Americans with Disabilities Act (ADA) is an employer law that prevents discrimination against individuals with disabilities. ADA is applicable to a lot of individuals and covers employers with 15 or more employees. There are several things you need to know about ADA to stay in compliance. Here are some of them:  

Who is Eligible 

Only certain people are eligible to be protected under ADA. These individuals must have a physical or mental impairment that limits one or more major life activities, have record of such an impairment, or be regarded as having that impairment. Some possible impairments include blindness, diabetes, deafness, cancer, and many more. Mental illnesses such as bipolar disorder, anxiety, and depression can also be considered disabilities under the ADA. Drug or alcohol use for any reason is not protected under ADA but alcoholism may be considered a disability under the ADA.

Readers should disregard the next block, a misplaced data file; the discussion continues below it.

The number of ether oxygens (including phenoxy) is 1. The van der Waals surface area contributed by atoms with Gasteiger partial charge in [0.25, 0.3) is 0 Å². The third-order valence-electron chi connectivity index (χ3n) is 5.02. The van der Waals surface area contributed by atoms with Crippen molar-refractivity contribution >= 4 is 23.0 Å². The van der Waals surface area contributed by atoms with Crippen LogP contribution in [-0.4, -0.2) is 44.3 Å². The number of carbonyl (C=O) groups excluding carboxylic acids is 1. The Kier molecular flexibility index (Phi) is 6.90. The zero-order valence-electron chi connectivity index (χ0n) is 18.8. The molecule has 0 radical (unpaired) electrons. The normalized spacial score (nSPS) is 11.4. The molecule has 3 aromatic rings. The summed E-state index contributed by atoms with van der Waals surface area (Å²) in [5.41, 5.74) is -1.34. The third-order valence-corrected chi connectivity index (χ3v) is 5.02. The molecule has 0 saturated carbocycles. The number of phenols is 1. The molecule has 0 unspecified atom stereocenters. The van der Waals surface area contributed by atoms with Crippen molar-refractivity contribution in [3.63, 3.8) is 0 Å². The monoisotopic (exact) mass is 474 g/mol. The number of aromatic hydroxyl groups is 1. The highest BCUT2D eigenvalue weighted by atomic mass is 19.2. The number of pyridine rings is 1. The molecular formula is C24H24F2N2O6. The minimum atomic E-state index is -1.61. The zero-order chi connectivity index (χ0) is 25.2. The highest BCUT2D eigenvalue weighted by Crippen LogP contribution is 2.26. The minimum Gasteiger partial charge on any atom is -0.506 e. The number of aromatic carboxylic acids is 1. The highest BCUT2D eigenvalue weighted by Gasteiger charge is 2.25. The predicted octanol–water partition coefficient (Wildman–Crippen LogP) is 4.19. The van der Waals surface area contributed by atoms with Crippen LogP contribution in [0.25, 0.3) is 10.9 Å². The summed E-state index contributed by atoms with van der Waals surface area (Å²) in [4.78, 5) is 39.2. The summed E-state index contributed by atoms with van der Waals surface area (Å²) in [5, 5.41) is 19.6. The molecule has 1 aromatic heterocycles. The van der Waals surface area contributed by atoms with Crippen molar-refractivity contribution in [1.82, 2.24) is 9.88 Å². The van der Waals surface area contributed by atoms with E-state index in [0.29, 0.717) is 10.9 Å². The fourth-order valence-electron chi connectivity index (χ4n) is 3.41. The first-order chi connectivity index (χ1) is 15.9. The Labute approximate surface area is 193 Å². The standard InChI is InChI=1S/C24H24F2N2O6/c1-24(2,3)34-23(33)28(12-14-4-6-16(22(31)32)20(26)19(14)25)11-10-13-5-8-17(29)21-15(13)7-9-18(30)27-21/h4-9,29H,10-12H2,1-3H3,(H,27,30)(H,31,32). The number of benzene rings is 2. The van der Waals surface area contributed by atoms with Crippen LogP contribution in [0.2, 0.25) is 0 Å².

Reasonable Accommodations 

Under ADA employers are required to make reasonable accommodations for employees with disabilities. Reasonable accommodations are typically small adjustments to processes, workplace layout, and work schedule that the employee couldn’t perform their job without. A few examples of accommodations are adapting workplace design so a wheelchair can move through the space or offering a flexible schedule to an employee with cancer so they can make their chemotherapy appointments.  

Reasonable accommodations are called reasonable because employers are not required to make any accommodations that would cause “undue hardship” on their company. Undue hardship includes anything that requires extreme difficulty or high expense to carry out.  


There are several protections in place for those under ADA. These protections make it illegal for employers to ask job applicants questions about existence, nature, or severity of a disability. Employers may ask candidates questions related to physical or mental capabilities only if it’s necessary to the job and all other candidates are asked the same questions. This is one reason that updated job descriptions outlining the necessary duties of each job are important. ADA also makes it illegal for employers to share employees’ or candidates’ medical information.  

Understanding the nuance of employment laws, particularly ADA, can be difficult. If you have any questions about ADA or other compliance laws, reach out to Helpside at